“The Fits” will be definitely disliked by those expecting a plot to be narrated than merely suggested. The abandonment of straightforward storytelling method to include series of evocative, transcendent images will test the patience of viewers, despite the scant running time. I do think that the script (by Saela Davis, Holmer & Lisa Kjerulff) is sometimes too elusive to become disengaging. But, for the most part I was enamored by cinematic poetry (especially the last fifteen minutes was visualized in a graceful manner) and by the unusually vibrant presence of Royal Hightower as Toni. The journey of Hightower who makes the baby steps in dance to evolve being a refined dancer serves as a parallel for her nuanced emotional turns. It is a treat to watch her stoically peering right back at us or when she fiercely jabs at empty spaces. The other marvelous female cast belongs to talented dancing outfit from Cincinnati known as ‘Q-Kidz Dance Team’. Cinematographer Paul Yee and director Holmer often places Toni in bare setting that offer perfect symmetry. The visual compositions are interested in capturing the movements, not just the dance moves, but also motions of girls running down the corridors or when the swarm of confused girls gathered around a girl writhing under a seizure spell. Fascinatingly, these movements don’t ogle on the girls’ physicality and even the dance movements are filmed in an elegant manner that’s missing in all those music videos. At the end of the film’s striking denouement sequence, the question that will linger is that what caused this weird epidemic. As I mentioned, there are no answers, but looking at the smiling face and flawless dance moves of Toni, we can understand how we all want a group to belong or be part of, however strange the ritual of passage is.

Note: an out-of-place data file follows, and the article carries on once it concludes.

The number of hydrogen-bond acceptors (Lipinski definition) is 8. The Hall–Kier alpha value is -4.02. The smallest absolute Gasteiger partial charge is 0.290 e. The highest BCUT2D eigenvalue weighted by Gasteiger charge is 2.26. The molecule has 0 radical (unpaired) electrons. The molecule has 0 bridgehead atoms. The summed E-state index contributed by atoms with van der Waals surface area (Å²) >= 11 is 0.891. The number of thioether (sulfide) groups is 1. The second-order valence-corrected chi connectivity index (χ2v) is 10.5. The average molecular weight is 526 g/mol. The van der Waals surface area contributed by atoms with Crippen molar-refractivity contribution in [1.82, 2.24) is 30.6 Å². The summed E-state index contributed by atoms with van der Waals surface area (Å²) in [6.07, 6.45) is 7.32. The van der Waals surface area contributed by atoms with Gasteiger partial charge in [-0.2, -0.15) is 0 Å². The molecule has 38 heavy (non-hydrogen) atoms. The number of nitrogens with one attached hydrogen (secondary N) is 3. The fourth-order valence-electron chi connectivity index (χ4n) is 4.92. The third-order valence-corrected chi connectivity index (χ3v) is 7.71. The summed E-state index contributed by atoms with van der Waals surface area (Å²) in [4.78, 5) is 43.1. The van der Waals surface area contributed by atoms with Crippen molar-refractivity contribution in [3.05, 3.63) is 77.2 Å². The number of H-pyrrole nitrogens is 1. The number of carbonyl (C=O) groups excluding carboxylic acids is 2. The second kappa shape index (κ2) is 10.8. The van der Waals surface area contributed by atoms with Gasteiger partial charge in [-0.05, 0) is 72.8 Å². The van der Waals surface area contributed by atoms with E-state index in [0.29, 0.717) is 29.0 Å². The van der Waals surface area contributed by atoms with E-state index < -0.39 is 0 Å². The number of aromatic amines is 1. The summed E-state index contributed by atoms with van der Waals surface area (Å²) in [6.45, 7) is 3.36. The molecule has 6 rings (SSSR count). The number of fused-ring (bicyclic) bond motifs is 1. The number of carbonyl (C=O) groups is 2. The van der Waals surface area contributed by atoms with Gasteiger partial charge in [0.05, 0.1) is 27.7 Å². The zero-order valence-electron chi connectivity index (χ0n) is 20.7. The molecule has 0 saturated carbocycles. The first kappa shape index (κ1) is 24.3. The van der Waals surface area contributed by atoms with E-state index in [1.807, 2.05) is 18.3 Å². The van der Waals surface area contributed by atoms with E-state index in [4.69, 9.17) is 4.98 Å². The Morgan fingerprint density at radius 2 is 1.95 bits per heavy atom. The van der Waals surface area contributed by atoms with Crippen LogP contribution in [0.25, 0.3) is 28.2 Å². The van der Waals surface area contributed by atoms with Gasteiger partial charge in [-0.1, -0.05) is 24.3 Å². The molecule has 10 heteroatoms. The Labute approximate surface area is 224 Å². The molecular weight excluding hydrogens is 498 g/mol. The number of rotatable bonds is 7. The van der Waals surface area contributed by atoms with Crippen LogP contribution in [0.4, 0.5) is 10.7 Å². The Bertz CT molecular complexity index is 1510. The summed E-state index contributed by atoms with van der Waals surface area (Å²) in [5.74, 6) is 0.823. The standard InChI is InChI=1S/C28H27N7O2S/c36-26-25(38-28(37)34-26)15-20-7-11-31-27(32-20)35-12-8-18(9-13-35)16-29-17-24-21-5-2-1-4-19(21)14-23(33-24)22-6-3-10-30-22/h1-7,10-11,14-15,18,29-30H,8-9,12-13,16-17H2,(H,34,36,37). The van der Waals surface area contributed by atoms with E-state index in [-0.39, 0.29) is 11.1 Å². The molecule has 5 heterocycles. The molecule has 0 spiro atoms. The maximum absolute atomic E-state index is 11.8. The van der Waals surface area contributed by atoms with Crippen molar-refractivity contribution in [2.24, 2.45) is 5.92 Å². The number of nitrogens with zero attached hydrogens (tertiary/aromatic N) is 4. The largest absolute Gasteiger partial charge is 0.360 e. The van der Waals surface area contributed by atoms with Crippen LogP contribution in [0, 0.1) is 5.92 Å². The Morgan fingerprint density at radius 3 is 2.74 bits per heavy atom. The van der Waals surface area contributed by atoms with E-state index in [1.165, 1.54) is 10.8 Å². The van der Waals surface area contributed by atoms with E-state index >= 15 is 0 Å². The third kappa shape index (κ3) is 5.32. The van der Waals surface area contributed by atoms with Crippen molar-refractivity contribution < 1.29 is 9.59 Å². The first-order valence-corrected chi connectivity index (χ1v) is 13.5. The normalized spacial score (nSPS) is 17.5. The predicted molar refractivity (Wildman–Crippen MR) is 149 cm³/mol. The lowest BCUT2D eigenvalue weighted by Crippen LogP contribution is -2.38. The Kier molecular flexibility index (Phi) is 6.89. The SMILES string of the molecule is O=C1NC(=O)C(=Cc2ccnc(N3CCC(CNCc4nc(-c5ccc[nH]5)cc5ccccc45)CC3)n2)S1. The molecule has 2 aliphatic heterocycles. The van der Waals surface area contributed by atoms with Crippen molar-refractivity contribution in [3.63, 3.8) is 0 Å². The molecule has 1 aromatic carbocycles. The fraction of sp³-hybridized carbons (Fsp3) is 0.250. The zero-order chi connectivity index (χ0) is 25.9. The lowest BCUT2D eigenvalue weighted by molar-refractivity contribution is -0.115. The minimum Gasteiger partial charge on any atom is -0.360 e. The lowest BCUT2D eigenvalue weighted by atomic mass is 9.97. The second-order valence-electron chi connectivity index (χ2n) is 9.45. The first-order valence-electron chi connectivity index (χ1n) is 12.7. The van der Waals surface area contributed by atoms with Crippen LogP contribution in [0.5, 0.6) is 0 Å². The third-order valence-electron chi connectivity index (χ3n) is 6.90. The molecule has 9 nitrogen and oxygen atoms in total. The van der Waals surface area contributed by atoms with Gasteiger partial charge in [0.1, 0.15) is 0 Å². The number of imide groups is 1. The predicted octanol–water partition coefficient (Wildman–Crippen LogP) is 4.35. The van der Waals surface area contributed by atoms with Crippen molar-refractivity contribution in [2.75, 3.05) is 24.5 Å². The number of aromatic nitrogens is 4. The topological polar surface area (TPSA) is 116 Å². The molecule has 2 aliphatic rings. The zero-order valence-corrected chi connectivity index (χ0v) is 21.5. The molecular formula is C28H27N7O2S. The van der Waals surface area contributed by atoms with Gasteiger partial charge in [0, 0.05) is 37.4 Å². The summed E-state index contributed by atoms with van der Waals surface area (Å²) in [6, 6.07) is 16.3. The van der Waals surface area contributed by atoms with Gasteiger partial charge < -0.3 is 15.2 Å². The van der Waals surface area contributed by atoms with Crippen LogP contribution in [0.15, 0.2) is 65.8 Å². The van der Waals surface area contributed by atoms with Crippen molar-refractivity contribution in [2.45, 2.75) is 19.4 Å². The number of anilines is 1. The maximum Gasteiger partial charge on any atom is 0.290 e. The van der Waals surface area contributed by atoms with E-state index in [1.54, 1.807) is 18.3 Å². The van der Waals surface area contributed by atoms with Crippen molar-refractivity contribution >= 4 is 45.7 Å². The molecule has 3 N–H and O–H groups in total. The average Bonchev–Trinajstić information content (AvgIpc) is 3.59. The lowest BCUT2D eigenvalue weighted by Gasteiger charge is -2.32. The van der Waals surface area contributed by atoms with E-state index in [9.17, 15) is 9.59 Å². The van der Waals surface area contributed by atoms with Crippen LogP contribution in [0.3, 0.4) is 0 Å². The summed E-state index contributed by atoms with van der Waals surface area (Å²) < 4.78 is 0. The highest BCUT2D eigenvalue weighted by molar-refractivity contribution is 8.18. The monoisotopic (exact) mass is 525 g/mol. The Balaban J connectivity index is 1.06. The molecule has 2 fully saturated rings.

“The Fits” (72 minutes) is an idiosyncratic indie cinema that’s a pleasure to watch, even though the quaint narrative becomes increasingly opaque and inscrutable. The physical and emotional passage into puberty is dealt here with thoughtful visuals and very less words.